Raw images

Sony alpha 65 review signal to noise ratio

TIFF images (after conversion from raw) show an increased signal to noise ratio and an improvement over the Sony Alpha 55.

Dynamic range

JPEG images

Sony alpha 65 review dynamic range

JPEG images show a slight drop in dynamic range when compared to the Sony Alpha 55, despite this drop the camera still captures a wide tonal range across the entire sensitivity range.

Raw images

Sony alpha 65 review dynamic range

This chart indicates that the Sony Alpha 65's raw files have at least a 0.5EV higher dynamic range than the Sony Alpha 55 and the Canon EOS 60D up to a sensitivity of ISO 3200.

Sample Images

Sony alpha 65 review

The A65's large APS-C CMOS sensor and the manual control it offers make it possible to generate some very pleasing shallow-depth-of-field effects. (See full image)

Sony alpha 65 review

The A65 is capable of capturing highly-detailed, sharp images with pleasingly saturated colours. (See full image)

Sony alpha 65 review

The metering system has coped pretty well with this high contrast scene, managing to retain plenty of detail in the shadows. (See full image)

Sony alpha 65 review

At ISO 1600, noise is well-controlled, a good level of sharp detail is maintained and colours remain faithful. (See full image)

Sony alpha 65 review

The extra warmth that the A65 tends to inject into images works very well in this case, adding a bit of punch to this overcast, autumnal scene. (See full image)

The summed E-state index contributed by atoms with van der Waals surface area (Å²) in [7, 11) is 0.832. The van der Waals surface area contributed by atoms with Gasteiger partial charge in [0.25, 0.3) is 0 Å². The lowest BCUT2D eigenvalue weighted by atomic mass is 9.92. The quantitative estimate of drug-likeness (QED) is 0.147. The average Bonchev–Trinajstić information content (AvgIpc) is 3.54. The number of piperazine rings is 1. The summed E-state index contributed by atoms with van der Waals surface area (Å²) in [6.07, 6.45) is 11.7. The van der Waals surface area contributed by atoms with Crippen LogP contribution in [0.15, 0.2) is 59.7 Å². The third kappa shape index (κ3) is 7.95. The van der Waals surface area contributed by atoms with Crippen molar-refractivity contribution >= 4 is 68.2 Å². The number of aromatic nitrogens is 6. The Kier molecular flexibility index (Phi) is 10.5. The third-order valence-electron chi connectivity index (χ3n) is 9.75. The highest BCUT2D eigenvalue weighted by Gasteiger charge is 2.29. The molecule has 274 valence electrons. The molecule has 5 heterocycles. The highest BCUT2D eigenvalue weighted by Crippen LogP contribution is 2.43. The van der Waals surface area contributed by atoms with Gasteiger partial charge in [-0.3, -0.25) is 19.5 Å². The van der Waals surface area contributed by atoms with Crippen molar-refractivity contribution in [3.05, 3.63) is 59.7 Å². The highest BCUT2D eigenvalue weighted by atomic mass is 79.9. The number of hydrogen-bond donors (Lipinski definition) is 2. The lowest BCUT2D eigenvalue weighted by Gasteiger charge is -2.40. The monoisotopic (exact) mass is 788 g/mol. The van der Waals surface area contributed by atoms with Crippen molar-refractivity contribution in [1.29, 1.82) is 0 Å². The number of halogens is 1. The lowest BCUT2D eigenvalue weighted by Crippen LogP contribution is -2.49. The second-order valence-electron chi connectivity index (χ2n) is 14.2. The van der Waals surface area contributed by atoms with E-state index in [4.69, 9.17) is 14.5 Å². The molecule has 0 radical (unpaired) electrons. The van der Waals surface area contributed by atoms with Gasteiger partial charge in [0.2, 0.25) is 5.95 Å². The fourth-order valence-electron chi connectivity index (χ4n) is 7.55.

Sony alpha 65 review

Taken at ISO 1600, while there is some visible noise and a very slight reduction in sharpness, the overall result is still a perfectly printable, high quality image. (See full image)

Sony alpha 65 review

The camera's AF Tracking system puts in a very good performance, proving its worth by accurately keeping our moving subject in focus. (See full image)

Sony alpha 65 review

The A65's 24.3mp sensor resolves bags of sharp detail; while the built-in IS system helps to prevent camera-shake when shooting under overcast or low light conditions. (See full image)

Sensitivity images

Sony alpha a65 review

Full scene, the images below show cropped versions at 100%

Sony alpha a65 review iso 100

ISO 100 (see full image)

Sony alpha a65 review iso 200

ISO 200 (see full image)

Sony alpha a65 review iso 400

ISO 400 (see full image)

Sony alpha a65 review iso 800

ISO 800 (see full image)

Sony alpha a65 review iso 1600

ISO 1600 (see full image)

Sony alpha a65 review iso 3200

ISO 3200 (see full image)

Sony alpha a65 review iso 6400